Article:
To start a descent from level flight, skip one burn, and then go back to the level-flight regimen to hold the descent at a constant rate.

To check winds below, look for the calm side of a pond, ripples on water, a flag, smoke, or movement of tall grass. You could also drop some tissue rolled into a small ball. The procedure for detecting wind speed and direction in a descent is similar to that of an ascent; a slow descent of 100 to 200 FPM allows you to make certain subtle changes.

A rapid descent in a balloon is a relative term, and is not defined. A 700 FPM descent started at 3,000 feet AGL is not necessarily rapid. A 700 FPM descent started at 300 feet AGL is rapid and may be critical. Rapid descents should be made with adequate ground clearance and distance from obstacles.

You can learn the classic balloon flare by matching the VSI to the altimeter, i.e., descend 500 FPM from 500 feet AGL, 400 FPM from 400 feet AGL, etc. Below 200 feet do not use instruments; look below for obstacles, especially powerlines.

Hot air balloons are equipped with a vent (which may be called maneuvering vent or valve). When opened, the vent releases hot air from the envelope and draws cooler air in at the mouth, thus reducing the overall temperature, allowing the balloon to descend.

Learn to calibrate the use of the vent, as well as the burners. Know how much air is being released so as to know what effect to expect. For predictability, time the vent openings, and open the vent precisely. Parachute vent balloons usually have a manufacturer's limitation on how long the vent may be open. Side vents may be used more liberally because the air being exhausted from the envelope is much cooler than air vented from a parachute top. A side vent opening of 5 seconds may be the equivalent of only 1 second of top vent. Use the vent sparingly; it should not be used instead of patience. Avoid using the vent to descend; use of the vent is wasteful and disruptive.

The only direct control of the balloon the pilot has is vertical motion. You can make the balloon go up by adding heat. You can make it come down by venting or not adding heat. For horizontal or lateral motion, you must rely on wind, which may or may not be going in the direction you wish to go. A good pilot learns to control vertical motion precisely and variably to provide maximum lateral choice.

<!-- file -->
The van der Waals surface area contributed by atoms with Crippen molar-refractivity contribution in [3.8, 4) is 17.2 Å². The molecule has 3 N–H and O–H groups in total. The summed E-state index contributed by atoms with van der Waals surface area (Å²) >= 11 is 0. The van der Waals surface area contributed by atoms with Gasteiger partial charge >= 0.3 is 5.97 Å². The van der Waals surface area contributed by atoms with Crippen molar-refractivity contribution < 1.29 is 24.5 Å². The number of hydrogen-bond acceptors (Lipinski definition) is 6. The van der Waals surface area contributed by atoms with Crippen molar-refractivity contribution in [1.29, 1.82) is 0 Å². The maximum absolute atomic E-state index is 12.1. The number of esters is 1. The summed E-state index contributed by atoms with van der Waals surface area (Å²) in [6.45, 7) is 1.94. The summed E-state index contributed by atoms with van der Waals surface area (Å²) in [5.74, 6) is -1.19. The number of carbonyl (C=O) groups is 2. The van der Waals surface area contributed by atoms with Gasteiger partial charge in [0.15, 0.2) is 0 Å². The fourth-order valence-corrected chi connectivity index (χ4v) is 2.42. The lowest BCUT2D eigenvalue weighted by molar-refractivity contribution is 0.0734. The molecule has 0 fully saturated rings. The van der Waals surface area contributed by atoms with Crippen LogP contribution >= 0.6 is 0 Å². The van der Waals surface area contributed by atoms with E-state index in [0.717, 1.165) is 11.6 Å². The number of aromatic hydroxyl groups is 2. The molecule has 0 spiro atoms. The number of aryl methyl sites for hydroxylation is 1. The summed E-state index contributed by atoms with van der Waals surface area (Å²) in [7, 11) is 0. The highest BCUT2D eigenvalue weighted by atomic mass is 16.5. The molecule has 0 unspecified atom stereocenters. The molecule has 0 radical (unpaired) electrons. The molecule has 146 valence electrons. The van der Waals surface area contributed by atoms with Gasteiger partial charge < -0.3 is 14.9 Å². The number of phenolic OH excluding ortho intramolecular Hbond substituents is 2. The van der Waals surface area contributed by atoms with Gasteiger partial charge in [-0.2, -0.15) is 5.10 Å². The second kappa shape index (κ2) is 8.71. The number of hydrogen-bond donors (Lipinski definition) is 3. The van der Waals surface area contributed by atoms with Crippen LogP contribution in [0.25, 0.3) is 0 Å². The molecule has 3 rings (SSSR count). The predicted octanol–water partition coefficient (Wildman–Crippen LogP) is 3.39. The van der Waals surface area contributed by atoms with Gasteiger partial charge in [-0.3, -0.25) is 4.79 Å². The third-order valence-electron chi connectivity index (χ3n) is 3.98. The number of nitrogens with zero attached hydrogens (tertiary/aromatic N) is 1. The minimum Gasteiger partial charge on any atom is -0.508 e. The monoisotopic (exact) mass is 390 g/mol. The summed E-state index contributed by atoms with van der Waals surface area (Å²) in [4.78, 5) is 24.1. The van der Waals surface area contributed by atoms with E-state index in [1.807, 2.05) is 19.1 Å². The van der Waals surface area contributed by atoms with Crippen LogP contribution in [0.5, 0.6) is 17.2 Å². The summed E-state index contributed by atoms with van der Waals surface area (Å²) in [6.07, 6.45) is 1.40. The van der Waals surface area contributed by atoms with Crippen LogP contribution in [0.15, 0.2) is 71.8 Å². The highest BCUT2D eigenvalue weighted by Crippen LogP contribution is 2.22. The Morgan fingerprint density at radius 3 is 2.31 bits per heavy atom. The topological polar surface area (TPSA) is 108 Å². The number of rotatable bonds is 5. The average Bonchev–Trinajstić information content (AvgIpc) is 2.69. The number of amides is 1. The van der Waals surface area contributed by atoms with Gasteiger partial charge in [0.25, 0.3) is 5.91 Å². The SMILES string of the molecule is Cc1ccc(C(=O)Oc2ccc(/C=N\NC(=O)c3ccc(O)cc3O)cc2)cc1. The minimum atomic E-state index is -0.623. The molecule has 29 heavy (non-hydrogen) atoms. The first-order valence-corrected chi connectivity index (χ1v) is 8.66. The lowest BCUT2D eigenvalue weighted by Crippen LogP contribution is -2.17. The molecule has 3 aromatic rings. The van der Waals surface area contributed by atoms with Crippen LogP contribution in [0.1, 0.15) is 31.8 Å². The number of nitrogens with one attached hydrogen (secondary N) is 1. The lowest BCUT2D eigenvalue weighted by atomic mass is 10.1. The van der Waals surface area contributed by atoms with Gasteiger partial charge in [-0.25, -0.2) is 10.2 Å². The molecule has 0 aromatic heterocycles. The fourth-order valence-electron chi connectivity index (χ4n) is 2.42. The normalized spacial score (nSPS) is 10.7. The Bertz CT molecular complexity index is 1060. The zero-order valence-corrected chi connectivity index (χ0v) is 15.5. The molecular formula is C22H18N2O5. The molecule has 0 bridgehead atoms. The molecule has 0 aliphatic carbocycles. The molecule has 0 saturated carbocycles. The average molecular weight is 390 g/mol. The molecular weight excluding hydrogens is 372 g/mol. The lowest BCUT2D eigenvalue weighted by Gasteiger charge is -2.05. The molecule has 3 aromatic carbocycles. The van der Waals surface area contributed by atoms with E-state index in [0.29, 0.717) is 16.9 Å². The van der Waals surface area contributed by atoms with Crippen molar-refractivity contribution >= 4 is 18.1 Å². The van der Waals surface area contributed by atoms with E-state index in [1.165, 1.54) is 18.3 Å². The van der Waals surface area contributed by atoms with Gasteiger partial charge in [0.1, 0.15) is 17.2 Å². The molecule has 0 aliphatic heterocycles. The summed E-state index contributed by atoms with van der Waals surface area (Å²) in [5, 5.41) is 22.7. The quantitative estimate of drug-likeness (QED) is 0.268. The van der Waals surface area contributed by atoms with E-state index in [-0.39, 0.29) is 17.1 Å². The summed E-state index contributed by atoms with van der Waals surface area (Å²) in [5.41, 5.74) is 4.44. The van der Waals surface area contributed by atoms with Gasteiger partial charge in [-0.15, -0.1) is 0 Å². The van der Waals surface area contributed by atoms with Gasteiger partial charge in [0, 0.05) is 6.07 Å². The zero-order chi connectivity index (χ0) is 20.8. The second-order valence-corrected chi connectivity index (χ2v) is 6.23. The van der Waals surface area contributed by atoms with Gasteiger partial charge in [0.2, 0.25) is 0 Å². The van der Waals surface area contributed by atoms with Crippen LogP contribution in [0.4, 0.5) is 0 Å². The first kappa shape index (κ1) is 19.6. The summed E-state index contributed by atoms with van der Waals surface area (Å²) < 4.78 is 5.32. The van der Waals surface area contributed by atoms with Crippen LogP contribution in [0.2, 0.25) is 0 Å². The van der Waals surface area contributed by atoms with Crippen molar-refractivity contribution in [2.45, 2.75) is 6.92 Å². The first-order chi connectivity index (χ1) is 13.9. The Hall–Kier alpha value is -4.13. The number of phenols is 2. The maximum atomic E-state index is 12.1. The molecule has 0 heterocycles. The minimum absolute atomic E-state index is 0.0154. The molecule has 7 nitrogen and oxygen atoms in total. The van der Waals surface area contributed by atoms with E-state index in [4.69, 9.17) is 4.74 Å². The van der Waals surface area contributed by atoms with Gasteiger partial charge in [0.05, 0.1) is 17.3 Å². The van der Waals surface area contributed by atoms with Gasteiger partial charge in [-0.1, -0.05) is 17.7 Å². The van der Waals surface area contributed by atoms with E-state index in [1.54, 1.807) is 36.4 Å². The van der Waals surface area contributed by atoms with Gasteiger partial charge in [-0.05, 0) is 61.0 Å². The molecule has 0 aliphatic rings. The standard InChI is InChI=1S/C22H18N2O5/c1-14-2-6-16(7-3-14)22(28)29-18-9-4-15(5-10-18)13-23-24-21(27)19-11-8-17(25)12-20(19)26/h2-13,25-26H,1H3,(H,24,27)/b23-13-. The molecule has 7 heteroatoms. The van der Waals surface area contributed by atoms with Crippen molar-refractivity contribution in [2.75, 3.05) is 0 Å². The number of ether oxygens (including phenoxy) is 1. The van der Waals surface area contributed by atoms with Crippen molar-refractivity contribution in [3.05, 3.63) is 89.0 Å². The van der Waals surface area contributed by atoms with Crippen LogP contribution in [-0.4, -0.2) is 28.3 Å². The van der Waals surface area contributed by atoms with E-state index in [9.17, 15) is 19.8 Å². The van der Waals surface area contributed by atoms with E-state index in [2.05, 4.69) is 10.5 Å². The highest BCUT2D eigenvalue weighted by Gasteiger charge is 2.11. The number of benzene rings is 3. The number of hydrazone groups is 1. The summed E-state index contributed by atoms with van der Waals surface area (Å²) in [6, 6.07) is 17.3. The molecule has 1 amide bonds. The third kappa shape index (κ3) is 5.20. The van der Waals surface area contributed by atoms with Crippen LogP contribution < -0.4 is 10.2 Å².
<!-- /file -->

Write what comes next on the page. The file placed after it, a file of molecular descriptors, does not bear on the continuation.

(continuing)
The art of controlling the horizontal direction of a free balloon is the highest demonstration of ballooning skill. The balloon is officially a non-steerable aircraft. Despite the fact that balloons are non-dirigible, some pilots seem to be able to steer their balloons better than others.

There are broad physical laws that should be understood to help maneuver a balloon horizontally. For example, cold air flows downhill, hot air flows uphill, and in the Northern Hemisphere, as altitude is gained, wind is deflected to the right, or clockwise due to Coriolis force.

Being knowledgeable of the wind at various altitudes, both before launch and during flight, is the key factor for maneuvering. The following describes some ways you can determine wind conditions.


Pibal is short for pilot balloon. Many balloon pilots believe that pibals are a must for determining local wind conditions. To deploy your own pibals, all you need is a bottle of helium and a bag of toy balloons.

A 9-inch, dark-colored toy balloon filled with helium will climb at a faster rate than a normal balloon climbout and can be visible for over 1,000 feet AGL, even before official sunrise.

One method is to send up two or three pibals at 10 to 15 second intervals to fly at different altitudes. You can get them to climb at different rates and fly at different altitudes by diluting the helium with air. To do this, fill the balloon partially with helium and add some air by blowing with the mouth.

A 9-inch toy balloon filled to 7 inches with helium and topped off to 9 inches with a good puff of breath may show winds at different altitudes. The second balloon released will confirm the changes in direction made by the first balloon or show a completely different flightpath confirming variable or changing winds.

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